Every day physicians are faced with the challenge of delivering the grave diagnosis of Multiple Sclerosis (MS). MS affects an estimated 400,000 people in the United States. According to the U.S. National Library of Medicine Multiple Sclerosis is an autoimmune disease that affects the brain and spinal cord (central nervous system). It’s a chronic, incurable and often disabling disease. Onset of the disease is usually between the ages of 20-45, with a clear prevalence to women. However, it has been increasingly recognized that MS can present in childhood or adolescence. According to Disability A Diversity Model Approach in Human Service Practice MS is an “Acquired Mobility-Related Disability”. ...view middle of the document...
MRI is commonly used to aid in the diagnosis of MS, help evaluate new MS treatment, and follow patients clinically. MRI is integral to making the early and accurate diagnosis of MS. It provides valuable information for monitoring patients to identify the level of treatment responses.
People with MS can typically experience one of four disease courses, each of which might be mild, moderate, or severe. Relapsing-Remitting MS, Primary-Progressive MS, Secondary-Progressive MS and Progressive-Relapsing MS. No two people have exactly the same experience of MS, the disease course may look very different from one person to another.
Relapsing Remitting Multiple Sclerosis the majority of people diagnosed with Multiple Sclerosis follow an initial relapsing-remitting course characterized by episodes with fairly rapid onset of new or recurrent neurologic deficits followed by partial or complete recovery.
Primary Progressive Multiple Sclerosis while the majority of MS patients follow an initial relapsing-remitting course, some patients experience a progressive course from onset. Primary progressive MS is characterized by the onset of symptoms followed by gradual deterioration.
Secondary Progressive Multiple Sclerosis. A number of patients with relapsing-remitting MS go on to a secondary progressive course. Usually diagnosed after an initial relapsing-remitting course, a patient demonstrates disease progression independent of relapses.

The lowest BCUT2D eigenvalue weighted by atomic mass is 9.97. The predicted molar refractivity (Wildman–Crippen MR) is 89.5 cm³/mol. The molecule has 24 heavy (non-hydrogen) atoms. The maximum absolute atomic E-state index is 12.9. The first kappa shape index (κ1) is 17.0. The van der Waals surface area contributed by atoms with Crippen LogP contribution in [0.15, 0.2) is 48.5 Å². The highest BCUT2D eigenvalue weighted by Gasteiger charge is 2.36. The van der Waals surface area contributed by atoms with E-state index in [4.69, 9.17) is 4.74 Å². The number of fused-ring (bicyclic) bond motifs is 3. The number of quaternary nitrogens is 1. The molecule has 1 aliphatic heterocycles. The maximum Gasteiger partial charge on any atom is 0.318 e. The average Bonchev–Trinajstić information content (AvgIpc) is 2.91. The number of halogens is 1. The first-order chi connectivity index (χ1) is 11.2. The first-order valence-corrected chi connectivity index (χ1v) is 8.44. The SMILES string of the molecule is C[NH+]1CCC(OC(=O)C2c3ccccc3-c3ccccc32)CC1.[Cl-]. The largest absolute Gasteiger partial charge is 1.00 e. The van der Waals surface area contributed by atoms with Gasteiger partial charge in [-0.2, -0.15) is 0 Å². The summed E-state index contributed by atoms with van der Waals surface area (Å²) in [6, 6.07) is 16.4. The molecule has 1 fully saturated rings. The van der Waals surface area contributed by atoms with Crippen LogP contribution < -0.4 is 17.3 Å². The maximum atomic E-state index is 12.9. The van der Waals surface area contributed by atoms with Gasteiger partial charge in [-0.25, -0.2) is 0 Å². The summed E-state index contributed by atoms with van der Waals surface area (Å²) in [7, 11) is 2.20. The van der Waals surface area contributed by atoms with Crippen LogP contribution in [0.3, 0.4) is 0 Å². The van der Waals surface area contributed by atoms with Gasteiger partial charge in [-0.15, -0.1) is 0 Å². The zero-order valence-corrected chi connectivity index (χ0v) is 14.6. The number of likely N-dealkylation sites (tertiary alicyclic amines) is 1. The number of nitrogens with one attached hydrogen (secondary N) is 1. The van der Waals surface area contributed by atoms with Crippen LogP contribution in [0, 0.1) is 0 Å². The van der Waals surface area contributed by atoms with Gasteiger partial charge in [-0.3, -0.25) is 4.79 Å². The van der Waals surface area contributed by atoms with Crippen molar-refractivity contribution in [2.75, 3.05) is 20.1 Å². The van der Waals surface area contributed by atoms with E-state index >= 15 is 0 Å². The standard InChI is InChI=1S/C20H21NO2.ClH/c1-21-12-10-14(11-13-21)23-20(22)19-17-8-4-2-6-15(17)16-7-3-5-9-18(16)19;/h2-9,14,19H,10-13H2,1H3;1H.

Progressive Relapsing Multiple Sclerosis affects a small number of patients, they demonstrate disease progression from the time of onset but also have clear acute relapses sometime later during their disease course.
Symptoms may be mild, such as numbness in the limbs, or severe, such as paralysis or loss of vision. “Generally, persons with MS experience changes in vision, coordination, muscular strength, speech and communication, sexual functioning, bowel and bladder control, and cognitive functioning. One of the most common changes brought about by MS is fatigue, which can occur unpredictably and without relationship to physical activity.” (Mackelprang, 2009, pp. 186 Chap. 6) Symptoms vary, based on the location and severity of each attack. Nerves in any part of the brain or spinal cord may be damaged. Because of this, MS symptoms can appear in many parts of the body. It is common for the disease to go into remission, return or continue to get worse without periods of remission.
There is no known cure for multiple sclerosis at this time. However, there are treatments that may slow the disease, control it and or reduce the severity of symptoms. Present injectable therapies for disease modification in MS are Interferon-b, Glatiramer Acetate and Natalizumab. Some of the most common side effects are flue like symptoms e.g. fever, chills, weakness, muscle pain, injection site tenderness, anxiety, fatigue, sinus...